I think this was one of their first shows, but you couldn't tell at all, which is a tribute to just how talented and professional the four members are.


While Bad Magic Number were playing, local Indie icons Magnapop (well, the members who were not already on-stage) tried to gear in. Local guitar goddess Ruthie Morris even asked me if i knew where people were stacking gear, and fortunately i did have a clue, so i was able to direct her to the appropriate corner for her guitar. Kind of a "geek out" moment for me, since i have been a fan of her work since i was in college.

Even a Guitar Goddess like Ruthie Morris has to tune.

And then Magnapop took the stage, Linda Hopper grinning wildly, dancing, and having the great time she seems to have whenever they play. They opened with Slowly, Slowly, played a few tunes off of their latest, Daemon Records release, and then ended with a slightly slower version of Merry and a revved up Open the Door. A very enjoyable set that really got the crowd going, as Magnapop always does. I was also impressed that Magnapop timed their set exactly, with Linda telling the crowd "We have one more" just as the Stage Manager was about to give her the "one more" sign. Guess they have been doing this long enough to plan out a 25 minute set pretty accurately.


Magnapop were one of the first "local" bands I really got into, back in the day. I was never as huge of a fan as most of my friends, but I did enjoy them. Then, they really seemed to refocus a few years ago, and I've really re-evaluated my fondness for them. Furthermore, as this set at Corndogorama shows, they know how to work a crowd and get them revved up, even with a limited time to pull out the stops. So, I suppose it wasn't surprising that most of this set came across as Greatest Hits sort of thing. But, considering how very very good Magnapop's "hits" are, I can't say I was disappointed at all.

Linda Hopper can be intense when she sings.


By the time Magnapop were done it was almost 9 PM, which meant that i had been standing around, listening to music, taking notes like a dork, drinking beer, and talking to people (well, shouting at them over the interstitial music) for about 4 hours. That's a long day when i got up at 6:30 in the morning, and i guess i didn't hydrate enough because i was very tired. Still, there was Luigi to enjoy.

They took the stage, all of them with spiffy new haircuts. They played several new tunes, as well as some old classics. Perhaps it was my position in front of the bassist tonight, but Three Lincolns seemed to have even more of a reggae beat than normal. A very enjoyable set, and i like the new stuff that they are playing.


Ah, Luigi. Or, in the case of Corndog, band 3 of the "Scott Rowe show." Few bands could follow up Magnapop, and not hope to be overshadowed by them. Luigi is one of the bands that can. And furthermore, they played some new songs, too! So, yes it was a typical Luigi set, with lots of happy indie pop driven by the always interesting drumming of Brian Fletcher and guided by the vocals of Michelle Dubois. I do like this band, who are always consistently very good, and always get the crowd to sing and dance. This set was not a disappointment.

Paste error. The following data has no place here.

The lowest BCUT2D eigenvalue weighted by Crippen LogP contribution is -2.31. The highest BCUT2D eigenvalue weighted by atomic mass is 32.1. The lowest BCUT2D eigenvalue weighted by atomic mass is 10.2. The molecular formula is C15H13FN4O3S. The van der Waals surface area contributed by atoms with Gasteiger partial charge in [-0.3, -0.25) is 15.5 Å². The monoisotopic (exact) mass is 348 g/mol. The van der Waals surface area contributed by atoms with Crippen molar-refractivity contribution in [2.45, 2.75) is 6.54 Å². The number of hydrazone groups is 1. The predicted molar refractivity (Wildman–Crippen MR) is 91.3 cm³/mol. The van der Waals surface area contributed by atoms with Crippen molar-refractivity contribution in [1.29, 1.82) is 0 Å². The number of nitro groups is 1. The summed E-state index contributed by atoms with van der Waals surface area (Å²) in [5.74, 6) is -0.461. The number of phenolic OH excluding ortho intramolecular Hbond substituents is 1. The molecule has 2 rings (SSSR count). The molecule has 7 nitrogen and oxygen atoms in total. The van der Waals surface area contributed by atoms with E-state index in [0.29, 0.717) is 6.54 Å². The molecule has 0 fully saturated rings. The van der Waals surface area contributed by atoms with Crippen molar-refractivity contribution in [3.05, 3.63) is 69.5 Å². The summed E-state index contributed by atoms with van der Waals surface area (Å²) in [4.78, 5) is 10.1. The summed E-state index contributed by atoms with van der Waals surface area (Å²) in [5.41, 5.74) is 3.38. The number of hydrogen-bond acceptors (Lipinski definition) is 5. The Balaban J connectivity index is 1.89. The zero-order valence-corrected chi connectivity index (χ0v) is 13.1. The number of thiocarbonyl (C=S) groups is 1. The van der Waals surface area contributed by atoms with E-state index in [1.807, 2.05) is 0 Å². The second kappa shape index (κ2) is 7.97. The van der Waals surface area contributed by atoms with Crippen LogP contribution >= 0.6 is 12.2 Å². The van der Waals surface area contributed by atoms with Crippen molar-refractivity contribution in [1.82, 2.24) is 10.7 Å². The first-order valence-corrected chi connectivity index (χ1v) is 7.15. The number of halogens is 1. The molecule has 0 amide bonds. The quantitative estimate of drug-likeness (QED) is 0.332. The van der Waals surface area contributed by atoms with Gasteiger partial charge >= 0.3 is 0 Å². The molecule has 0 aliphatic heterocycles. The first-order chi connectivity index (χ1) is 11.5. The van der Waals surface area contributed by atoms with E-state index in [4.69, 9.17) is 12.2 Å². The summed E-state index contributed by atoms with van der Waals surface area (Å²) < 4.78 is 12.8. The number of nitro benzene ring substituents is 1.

The freshly shorn Luigi.


Tiredness had fully set in, but i wanted to catch at least a bit of Ancient Chinese Secret on the side stage. After all, Dave Railey started Corndogorama as a way to get people to see Ancient Chinese Secret, and even though that band broke up years ago, they reunited to play tonight.

Ancient Chinese Secret, huh?

They are much more of a hard rock act than anything else i have ever seen from Mr. Railey -- he was really pounding away on his guitar. I saw perhaps three songs, all of which were worthwhile and would have been very enjoyable had i not been so tired.

So, we headed out into the steamy night, to go home to cats, drinking a lot of water, and a soft bed. After all, Saturday was the really long day of the schedule….

Related Links:

Read the entire Corndogorama 2007 review:
    Day 1 featuring: 63 Crayons, Parade, Rev Rebel, The Bon Vivants, The Green Hit, Canada, "Mystery Band", Bad Magic Number, Magnapop, Luigi, and Ancient Chinese Secret
    Day 2 featuring: Mouser, Club Awesome, Slushco, The Orphins, Elevado, Midwives, Judi Chicago, Spy For Hire, The Winter Sounds, Continue and Save, The Preakness, Untied States, and Moresight
    Day 3 featuring: Dang Dang Dang, Chickens and Pigs, Seraphix, Moorish Idols, Tenth to the Moon, Dig Your Hole, Slackey Family Circus, The Sudden Rays, Jupiter Watts, and The Forever War

Band Links:
  63 Crayons band site:
  63 Crayons MySpace:
  Parade Band Site:
  Parade MySpace:
  Rev Rebel MySpace:
  The Bon Vivants MySpace:
  The Green Hit band site:
  The Green Hit MySpace:
  Canada band site:
  Canada MySpace:
  Bad Magic Number band site:
  Bad Magic Number MySpace:
  Magnapop band site:
  Magnapop MySpace:
  Luigi band site:
  Luigi MySpace:

In addition, some of these acts have been reviewed before. Links within the review point you to the appropriate places.